Br 3021 Shock Manual

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Br 3021 Shock Manual

Automatic external defibrillators that provide an audible signal of the success of a shock, with a reasonable delay after the shock, should be in common use in health systems with AED programs.

Although a recent theoretical model predicts that the probability of successful defibrillation increases with increasing shock dose when defibrillation is attempted within 3 minutes of the onset of VF, there is inadequate evidence to confirm or refute these predictions. (LOE 7 11,1121 )

There are insufficient data to recommend for or against the use of a time-limited break in CPR to allow analysis of the ECG rhythm by a bystander who may apply a defibrillator. The use of a break in CPR should be considered when bystanders are the first to initiate CPR on a patient with an unexpectedly arising arrest and are, for any reason, unable to evaluate the patient’s rhythm or perform CPR well. If defibrillation is required within 3 minutes of the first shock, no time-limited break in CPR should be used.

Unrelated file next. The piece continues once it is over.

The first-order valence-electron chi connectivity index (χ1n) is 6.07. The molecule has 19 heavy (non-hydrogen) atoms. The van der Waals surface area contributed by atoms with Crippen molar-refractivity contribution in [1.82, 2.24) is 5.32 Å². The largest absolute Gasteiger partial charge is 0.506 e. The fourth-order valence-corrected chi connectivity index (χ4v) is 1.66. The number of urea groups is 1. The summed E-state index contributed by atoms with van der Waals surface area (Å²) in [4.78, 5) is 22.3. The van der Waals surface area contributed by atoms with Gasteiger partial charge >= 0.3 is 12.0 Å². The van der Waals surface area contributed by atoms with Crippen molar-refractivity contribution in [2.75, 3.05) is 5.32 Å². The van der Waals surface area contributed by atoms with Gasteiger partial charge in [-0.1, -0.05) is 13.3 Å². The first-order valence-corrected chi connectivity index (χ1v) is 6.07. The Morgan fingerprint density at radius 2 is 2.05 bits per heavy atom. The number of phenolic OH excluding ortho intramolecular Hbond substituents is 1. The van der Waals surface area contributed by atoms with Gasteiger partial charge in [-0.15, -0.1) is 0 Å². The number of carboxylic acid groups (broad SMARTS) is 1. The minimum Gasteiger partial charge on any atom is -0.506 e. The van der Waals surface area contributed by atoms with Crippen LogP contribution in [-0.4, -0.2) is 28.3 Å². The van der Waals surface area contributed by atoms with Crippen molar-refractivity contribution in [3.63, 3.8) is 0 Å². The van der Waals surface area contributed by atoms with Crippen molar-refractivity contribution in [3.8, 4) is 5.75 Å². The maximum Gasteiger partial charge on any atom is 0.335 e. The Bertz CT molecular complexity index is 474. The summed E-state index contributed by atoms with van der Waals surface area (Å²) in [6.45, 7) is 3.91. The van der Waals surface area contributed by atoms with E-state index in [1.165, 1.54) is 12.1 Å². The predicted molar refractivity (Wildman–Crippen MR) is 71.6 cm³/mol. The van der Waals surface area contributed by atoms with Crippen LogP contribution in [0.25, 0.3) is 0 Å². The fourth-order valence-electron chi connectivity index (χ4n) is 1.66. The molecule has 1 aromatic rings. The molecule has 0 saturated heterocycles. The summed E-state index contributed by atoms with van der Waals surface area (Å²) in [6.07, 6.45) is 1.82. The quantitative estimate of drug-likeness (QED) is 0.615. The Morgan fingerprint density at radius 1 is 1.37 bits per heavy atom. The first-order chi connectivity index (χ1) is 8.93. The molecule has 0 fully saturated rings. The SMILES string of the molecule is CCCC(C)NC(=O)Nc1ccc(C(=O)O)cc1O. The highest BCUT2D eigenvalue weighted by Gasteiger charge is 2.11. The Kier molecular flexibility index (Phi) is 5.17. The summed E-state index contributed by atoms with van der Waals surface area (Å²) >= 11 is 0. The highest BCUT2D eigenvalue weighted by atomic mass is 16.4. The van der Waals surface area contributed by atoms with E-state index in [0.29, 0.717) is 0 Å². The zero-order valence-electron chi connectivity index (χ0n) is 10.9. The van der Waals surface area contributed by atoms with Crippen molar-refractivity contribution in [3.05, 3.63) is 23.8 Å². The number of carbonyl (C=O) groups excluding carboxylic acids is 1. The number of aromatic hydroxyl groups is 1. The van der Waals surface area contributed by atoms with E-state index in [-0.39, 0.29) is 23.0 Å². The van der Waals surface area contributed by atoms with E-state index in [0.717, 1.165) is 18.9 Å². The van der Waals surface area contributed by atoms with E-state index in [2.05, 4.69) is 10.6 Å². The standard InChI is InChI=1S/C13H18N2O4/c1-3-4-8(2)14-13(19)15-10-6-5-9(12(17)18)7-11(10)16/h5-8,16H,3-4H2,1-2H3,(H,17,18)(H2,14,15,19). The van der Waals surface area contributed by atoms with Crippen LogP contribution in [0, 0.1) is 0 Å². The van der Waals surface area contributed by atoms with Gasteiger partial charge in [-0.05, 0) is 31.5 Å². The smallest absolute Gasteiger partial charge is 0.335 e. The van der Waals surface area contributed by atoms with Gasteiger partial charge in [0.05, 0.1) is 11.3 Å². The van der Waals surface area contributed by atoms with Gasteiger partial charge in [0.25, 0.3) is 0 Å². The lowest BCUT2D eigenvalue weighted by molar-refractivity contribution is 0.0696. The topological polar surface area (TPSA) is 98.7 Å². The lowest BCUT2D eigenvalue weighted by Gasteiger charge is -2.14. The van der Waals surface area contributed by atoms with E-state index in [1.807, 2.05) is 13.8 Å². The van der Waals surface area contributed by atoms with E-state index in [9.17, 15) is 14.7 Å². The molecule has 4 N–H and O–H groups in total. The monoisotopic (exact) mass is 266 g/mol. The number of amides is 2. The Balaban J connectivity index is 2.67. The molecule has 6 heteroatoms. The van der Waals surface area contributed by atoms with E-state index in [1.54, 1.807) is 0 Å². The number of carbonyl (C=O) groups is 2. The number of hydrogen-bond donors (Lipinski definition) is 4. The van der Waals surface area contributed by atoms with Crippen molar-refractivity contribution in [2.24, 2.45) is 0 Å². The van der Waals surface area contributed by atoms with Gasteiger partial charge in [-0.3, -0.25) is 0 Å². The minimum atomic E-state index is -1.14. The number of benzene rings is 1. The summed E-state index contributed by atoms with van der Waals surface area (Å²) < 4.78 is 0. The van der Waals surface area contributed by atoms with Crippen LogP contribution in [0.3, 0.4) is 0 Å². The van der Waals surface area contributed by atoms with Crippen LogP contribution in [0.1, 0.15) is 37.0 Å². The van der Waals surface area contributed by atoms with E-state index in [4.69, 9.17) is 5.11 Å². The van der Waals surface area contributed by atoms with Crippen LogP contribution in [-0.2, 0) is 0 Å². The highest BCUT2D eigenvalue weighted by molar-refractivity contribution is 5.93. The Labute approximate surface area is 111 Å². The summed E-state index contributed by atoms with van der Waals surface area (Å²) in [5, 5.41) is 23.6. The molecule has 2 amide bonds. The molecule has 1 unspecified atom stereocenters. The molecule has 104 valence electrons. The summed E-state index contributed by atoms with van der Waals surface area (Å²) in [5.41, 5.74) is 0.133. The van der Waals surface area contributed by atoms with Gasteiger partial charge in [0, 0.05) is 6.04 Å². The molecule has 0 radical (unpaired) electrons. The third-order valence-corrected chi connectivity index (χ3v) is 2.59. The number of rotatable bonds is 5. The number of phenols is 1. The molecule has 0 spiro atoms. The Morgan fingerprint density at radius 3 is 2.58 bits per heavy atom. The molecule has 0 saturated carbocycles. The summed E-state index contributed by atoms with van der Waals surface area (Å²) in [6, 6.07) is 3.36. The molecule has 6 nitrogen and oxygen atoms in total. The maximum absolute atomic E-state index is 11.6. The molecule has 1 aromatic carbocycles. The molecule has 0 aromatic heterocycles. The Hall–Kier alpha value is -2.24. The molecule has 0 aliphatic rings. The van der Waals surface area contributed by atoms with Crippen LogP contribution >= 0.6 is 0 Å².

In the review of initial CPR by Seal in 2001, immediate shocks were used in 112 of 342 cases (32.6%). Of these immediate shocks, 49 (44.1%) were delivered between 10 and 50 seconds after CPR was initiated and 63 (55.9%) were delivered within 5 minutes of arrest. No device, dose, or protocol was associated with improved outcome. For initial CPR, the current recommendation is to use a 3-mg dose of epinephrine, delivered at the same time as or close to the time of defibrillation. 56,59

The goal of ALS therapy is to maximize ROSC and minimize the delay in shock delivery. Patients with VF are most likely to be shocked at least once during the resuscitation. 63,70,71,75,76 The number of shocks delivered has been associated with clinical outcome. 22,63,78


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